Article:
Under the high sun at noon tomorrow, the nonsense starts. A fake gun will sound and about 5.000 cardiovascular systems will begin the pumpwork of pushing 26 miles along the roads from the Hopkins Common to downtown Boston. To call the Boston Marathon nonsense is to elevate it into the giddy air of which Plato spoke when he said that play can be the mind's most serious business.
What else is a run of more than 26 miles but earnest nonsense? Most other forms of nonsense in our lives remain only that - nonsense. And we know it. It depresses us and attacks us. Worse, it can make us depress and attack others, and lead us to wonder what kind of joke life is when we can so seldom push out of it for a few moments and take serious something that is hilariously absurd, like running 26 miles.
Few of our other absurdities can be laughed at, whether it is paying outrageously high taxes or consuming air. water and food laced with chemicals. But the nonsense of running over distances that would be better walked, biked or driven is one of the last refuges where a person can make a laughable fool of himseld and still be respectable.
Refuse to pay taxes and you are jailed. Fat nonchemical food and you are labeled eccentric. But be a running fool in the Boston Marathon and for a few hours you are relieved of the pain of having to make sense.
I was told the other day that for the past few monthe people have been offering to pay handsomely, even obscenely, for an official entry for Boston. These potential bribers - seeking to avoid the strict qualifying standards for Boston - have been rightly told that the price is paid not in dollars but in the more rare currency - desire.
I began desiring a day in the Boston sun about three years ago, when I realized that this was the only world-renowned sporting event that I would ever have a chance at. Kindly skeptics said I would never make it: "You would be better trying to race in the Indy 500." said one friend, "because you drive a car much better than you run." Although it was true that I had never run at all much less run well, I did know how to walk. That is the first principle: if you can walk you can run.
The second principle, which has seeped into my bones and muscles only after four marathons, is also simple: once you start running, think of everything but stopping: Think of your aches, your dreams, your family, your bills, the girl who just waved to you at the 10-mile mark, but blank out that illusory delight of stopping. Let the mind and body be lazy, but not at the same time. Chesterton end of the world. But the power of hoping through everything, the knowledge that the soul survives its adventures, that great inspiration comes to the middle-aged."
That is one of the beauties of the marathon: It is mostly for the middle-aged, the people from 30 to 80 who think they have been sufficiently kicked around by life to know a thing or two about the bruises but who really need the reminders provided by the marathon - that life is fragile and uncertain. Why else did Theodore Roethke write, "We learn by going where we have to go."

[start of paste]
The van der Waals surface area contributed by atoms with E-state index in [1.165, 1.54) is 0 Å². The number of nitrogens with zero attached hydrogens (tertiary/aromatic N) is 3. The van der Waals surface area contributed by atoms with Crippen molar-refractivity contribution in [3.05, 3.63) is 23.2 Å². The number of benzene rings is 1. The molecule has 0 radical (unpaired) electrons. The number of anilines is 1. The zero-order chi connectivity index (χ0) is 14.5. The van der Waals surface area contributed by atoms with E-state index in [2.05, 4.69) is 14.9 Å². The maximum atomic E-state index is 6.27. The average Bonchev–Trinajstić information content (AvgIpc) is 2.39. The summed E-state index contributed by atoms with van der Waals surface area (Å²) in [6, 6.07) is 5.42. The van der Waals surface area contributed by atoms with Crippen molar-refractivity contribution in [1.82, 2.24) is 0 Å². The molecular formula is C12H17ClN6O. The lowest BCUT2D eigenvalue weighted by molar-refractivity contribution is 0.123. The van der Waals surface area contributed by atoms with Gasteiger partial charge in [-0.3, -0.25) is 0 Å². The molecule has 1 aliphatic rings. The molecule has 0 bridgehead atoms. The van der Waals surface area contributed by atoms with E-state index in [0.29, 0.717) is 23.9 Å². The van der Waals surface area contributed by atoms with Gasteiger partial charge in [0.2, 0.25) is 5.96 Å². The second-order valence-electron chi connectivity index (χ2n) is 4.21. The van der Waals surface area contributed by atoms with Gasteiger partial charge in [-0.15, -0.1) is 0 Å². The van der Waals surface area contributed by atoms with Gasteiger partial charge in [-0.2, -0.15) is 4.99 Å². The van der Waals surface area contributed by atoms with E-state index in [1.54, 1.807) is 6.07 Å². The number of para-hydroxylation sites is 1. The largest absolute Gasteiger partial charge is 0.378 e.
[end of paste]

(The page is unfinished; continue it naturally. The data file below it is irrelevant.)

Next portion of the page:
At Boston tomorrow, the best learning site comes at about 17 miles - the series of steep inclines known asd Heartbreak Hill. In other sports, you can psych out the opposition but hills are beyond psyching. Other sports are do-or-die but going up Heartbreak Hill it is die-and-die. For 17 miles, the runners will be giving until it hurts. Now we are forced to give until after it hurt.
If the most agonizing part of the marathon is the final six miles, the trying part of my training schedule has been these last six days. The mental doubts bark at me like dogs during a run, except I can't Mace them away. Did I run too much these past two months, the way you can be overgolfed? Or did I not go enough?
I know runners who go 22 miles just a few days before a marathon - their depletion run, they call it. It would be a madness run for me. Boston ends tomorrow, but it really began not in Hopkinton but in my bedroom last December and January when the most harrowing yards of long-distance running were covered: the movement in 6 a.m. darkness from the bed to the running shoes. What was the third principle: A yard in the bedroom in December is worth 10 miles of roadwork in April.
I spent the winter being moderately diligent about my morning "gruesomes," as they are called by the nonrunning athletes in my family. But I never had a run without my mind drifting into the anticipated thrills of the Boston Marathon.
I have been thinking lately that may be the wrong term: it is more the Boston Climax, a converging of all the physical and emotional forces that running out in Boston, when 5,000 runners look at 1 million spectators looking at 5,000 runners, is to relish a style of uplifting nonsense that makes much of life's demeaning nonsense that makes much of life's demeaning nonsense bearable. Without marathons, without Boston, where would we find flavor?